The truly horrific news in Tuscon today defies any sort of context, but it follows an incident of violence targeted at Congresswoman Gabrielle Giffords earlier this year.
On March 21, 2010, the night the House of Representatives passed its sweeping health reform law, a window was smashed in Congresswoman Giffords's office in Tuscon, the city she has represented in Congress since 2006, where she was shot today. Her staff stayed late in the office, as the health care vote happened well into the night in Washington, and after everyone had left, someone smashed a window.
The Arizona Daily Star published this story the following day:
The front door was smashed out at Congresswoman Gabrielle Giffords' congressional office last night.
At 2:40 a.m., just a few hours after staff left the building after the late-night vote, the alarm system went off, said spokesman C.J. Karamargin. The panel to the front door and the glass panel alongside it were smashed out. The perpetrator likely had to hop the gated fence to get access to the door, since it's not viewable from the parking lot.
Karamargin said it was unclear if the glass had been shot out with a kind of pellet gun, if it had been kicked or smashed with an object. The door has been covered with plywood.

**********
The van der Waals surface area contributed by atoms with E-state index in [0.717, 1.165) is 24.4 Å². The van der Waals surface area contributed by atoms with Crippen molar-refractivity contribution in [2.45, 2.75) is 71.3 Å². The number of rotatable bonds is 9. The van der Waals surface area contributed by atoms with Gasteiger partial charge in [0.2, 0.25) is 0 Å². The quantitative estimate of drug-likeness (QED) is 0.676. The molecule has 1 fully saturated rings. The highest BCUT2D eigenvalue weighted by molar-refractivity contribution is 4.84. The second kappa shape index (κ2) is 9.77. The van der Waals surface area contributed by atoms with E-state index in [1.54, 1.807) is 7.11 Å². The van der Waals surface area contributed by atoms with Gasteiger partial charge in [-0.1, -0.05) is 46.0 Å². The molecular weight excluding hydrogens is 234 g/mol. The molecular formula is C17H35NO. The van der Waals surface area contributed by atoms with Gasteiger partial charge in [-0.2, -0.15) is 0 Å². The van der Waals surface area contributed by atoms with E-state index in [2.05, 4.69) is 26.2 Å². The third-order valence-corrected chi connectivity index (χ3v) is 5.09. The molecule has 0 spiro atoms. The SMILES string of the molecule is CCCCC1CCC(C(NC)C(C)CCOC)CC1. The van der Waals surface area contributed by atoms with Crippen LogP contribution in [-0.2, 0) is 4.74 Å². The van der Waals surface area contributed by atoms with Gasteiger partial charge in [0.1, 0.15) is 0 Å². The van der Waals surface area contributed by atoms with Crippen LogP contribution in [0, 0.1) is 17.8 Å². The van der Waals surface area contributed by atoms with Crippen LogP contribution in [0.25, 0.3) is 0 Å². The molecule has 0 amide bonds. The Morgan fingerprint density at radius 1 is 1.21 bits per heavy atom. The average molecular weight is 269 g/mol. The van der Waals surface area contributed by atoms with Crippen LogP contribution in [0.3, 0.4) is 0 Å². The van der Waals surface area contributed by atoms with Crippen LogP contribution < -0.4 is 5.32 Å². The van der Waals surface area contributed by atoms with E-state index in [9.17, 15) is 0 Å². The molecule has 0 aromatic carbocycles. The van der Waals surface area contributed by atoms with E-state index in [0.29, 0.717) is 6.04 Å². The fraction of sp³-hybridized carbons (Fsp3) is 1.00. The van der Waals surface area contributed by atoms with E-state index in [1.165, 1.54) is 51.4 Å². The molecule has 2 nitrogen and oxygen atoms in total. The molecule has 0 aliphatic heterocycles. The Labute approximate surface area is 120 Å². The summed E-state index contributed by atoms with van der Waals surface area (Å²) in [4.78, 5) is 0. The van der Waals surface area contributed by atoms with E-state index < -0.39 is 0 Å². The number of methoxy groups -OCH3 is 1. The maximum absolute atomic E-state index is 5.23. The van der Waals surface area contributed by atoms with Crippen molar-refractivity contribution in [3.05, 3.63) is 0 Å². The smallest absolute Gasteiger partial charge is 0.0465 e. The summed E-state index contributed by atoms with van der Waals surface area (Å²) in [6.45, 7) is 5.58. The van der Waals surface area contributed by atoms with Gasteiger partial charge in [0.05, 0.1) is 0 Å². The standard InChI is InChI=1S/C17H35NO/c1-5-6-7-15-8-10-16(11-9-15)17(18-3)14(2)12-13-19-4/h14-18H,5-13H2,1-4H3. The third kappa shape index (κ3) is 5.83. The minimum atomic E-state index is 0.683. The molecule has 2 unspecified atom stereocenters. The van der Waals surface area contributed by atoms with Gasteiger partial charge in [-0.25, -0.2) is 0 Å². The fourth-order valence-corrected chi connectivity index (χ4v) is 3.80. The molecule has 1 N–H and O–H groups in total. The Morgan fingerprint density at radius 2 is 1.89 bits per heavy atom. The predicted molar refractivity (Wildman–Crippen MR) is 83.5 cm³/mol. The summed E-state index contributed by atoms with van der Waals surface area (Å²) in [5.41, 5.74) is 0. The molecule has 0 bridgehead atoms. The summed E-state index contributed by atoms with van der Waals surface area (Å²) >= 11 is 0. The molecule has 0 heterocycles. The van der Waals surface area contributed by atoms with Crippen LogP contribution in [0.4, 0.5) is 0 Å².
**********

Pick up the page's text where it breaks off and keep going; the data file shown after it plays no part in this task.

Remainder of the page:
Giffords's office became one of many stories that week about violence and intimidation aimed at members of Congress surrounding the health care vote. Seven months earlier, tensions over health care and President Obama's stimulus plan had led to violence at lawmakers' town-all meetings, like the one Giffords was hosting today.
As health care was passed, Democratic Rules Committee Chairwoman Louise Slaughter (CA) and Rep. Bart Stupak (MI), who made a last-minute compromise with the Obama administration over abortion language, reportedly received death threats. A gas line was severed at the home of Rep. Tom Perriello's (VA) brother, and the FBI investigated. As lawmakers met on Capitol Hill to consider the health care law the Saturday before the vote, Democratic members of Congress were harassed by angry protesters outside their office buildings.
House Democrats met with Capitol Police to discuss security concerns after this unsettling wave of events, at the request of then-Speaker Nancy Pelosi and then-Majority Leader Steny Hoyer.
A couple days after Giffords's window was smashed, I talked to CJ Karamargin about it, and, if I recall correctly, CJ still wasn't sure how it had been done. The small hole in the center of the window looked something like a bullet hole, and, as media outlets picked up the story, people referenced the incident as Giffords's office having been "shot."
The national atmosphere that week was surreal, as political tensions once again took on dark, violent tones, not so long after things had turned bad during Congress's August recess just seven months previously. Ever since a protester displayed a hanging effigy of Rep. Frank Kratovil (D-MD) in August 2009, Washington was on edge, concerned about the safety of lawmakers and not sure what to make of the violent direction in which politics seemed to be headed. No one could quite determine how serious the threats against lawmakers were.
Giffords, just 10 months ago, was at the center of that concern, but no one could have predicted what happened in Tucson
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